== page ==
The Federal Court System
The Supreme Court is the largest court, followed by the 12 Court of Appeals, and then the District Courts. Trials are held and lawsuits begin in the District Courts. The Court of Appeals review decisions made in the District Courts. Each Appeals Court covers a certain area of the United States called a Circuit.
Judges may right an opinion, which explains the legal thinking behind the court's decision in the case. This opinion sets a precedent for other judges to follow in making their own decisions on similar cases. A remand is when the Appeals Court send the case back to the lower court to be tried again. A Life Term is when someone can hold office for as long as they would like.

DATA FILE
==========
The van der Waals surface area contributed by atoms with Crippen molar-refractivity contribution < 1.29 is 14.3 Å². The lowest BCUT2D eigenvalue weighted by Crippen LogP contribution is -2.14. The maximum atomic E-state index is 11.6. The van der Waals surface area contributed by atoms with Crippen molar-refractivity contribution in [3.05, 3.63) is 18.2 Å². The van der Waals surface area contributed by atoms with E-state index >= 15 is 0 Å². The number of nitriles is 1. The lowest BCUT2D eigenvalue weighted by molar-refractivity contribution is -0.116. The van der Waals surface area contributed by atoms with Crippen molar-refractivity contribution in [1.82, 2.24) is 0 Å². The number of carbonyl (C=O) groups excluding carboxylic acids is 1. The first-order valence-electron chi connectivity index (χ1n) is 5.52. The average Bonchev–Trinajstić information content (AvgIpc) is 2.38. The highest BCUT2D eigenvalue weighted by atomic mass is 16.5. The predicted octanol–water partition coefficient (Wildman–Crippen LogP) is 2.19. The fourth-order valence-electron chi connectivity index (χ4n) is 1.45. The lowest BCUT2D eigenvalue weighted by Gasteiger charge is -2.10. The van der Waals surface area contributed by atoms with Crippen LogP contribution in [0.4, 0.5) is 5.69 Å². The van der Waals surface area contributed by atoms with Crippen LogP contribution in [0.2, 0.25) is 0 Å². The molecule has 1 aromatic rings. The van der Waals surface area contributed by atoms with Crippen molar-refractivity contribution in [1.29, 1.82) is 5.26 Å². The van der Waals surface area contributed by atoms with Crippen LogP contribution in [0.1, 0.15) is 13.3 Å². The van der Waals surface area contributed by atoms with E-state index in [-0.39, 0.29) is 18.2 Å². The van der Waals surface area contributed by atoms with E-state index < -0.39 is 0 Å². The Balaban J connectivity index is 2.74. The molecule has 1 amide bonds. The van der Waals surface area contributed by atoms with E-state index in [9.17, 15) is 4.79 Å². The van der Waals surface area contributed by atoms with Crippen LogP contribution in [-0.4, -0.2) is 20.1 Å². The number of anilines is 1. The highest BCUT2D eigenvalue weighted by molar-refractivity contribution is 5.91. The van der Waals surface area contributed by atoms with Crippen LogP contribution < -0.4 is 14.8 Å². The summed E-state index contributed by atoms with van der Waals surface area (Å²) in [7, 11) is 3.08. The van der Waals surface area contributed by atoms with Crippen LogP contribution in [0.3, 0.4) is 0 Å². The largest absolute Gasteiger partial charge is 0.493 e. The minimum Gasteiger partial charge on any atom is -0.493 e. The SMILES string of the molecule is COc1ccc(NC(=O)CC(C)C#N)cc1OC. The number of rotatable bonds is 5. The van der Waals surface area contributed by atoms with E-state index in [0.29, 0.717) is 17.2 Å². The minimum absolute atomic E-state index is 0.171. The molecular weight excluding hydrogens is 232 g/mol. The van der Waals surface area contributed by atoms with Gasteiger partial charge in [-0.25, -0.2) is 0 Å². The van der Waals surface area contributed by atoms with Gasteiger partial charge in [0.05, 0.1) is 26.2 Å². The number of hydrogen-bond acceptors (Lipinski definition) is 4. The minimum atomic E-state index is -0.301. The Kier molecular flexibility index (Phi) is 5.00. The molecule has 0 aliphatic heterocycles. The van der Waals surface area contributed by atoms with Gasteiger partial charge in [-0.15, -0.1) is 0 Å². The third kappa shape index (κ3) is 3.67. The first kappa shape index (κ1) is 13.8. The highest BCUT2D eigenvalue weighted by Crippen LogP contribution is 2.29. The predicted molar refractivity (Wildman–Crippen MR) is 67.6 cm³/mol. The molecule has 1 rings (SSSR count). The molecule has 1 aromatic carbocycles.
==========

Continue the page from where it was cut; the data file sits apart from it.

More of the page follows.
Magistrate Judges decide whether accused people should be put in jail or released on bail. They also do the judge's routine work, and hear preliminary evidence to determine whether the case should go to trial. An attorney is a government lawyer who prosecutes people accused of breaking federal laws. A US Marshall makes arrests, collects fines, and takes convicted people to prison. They also protect jurors, keep order in the court, and serve subpoenas.
An Original Jurisdiction is the authority to hear a case for the first time. An Appellate Jurisdiction is the authority to hear a case appealed from a lower court.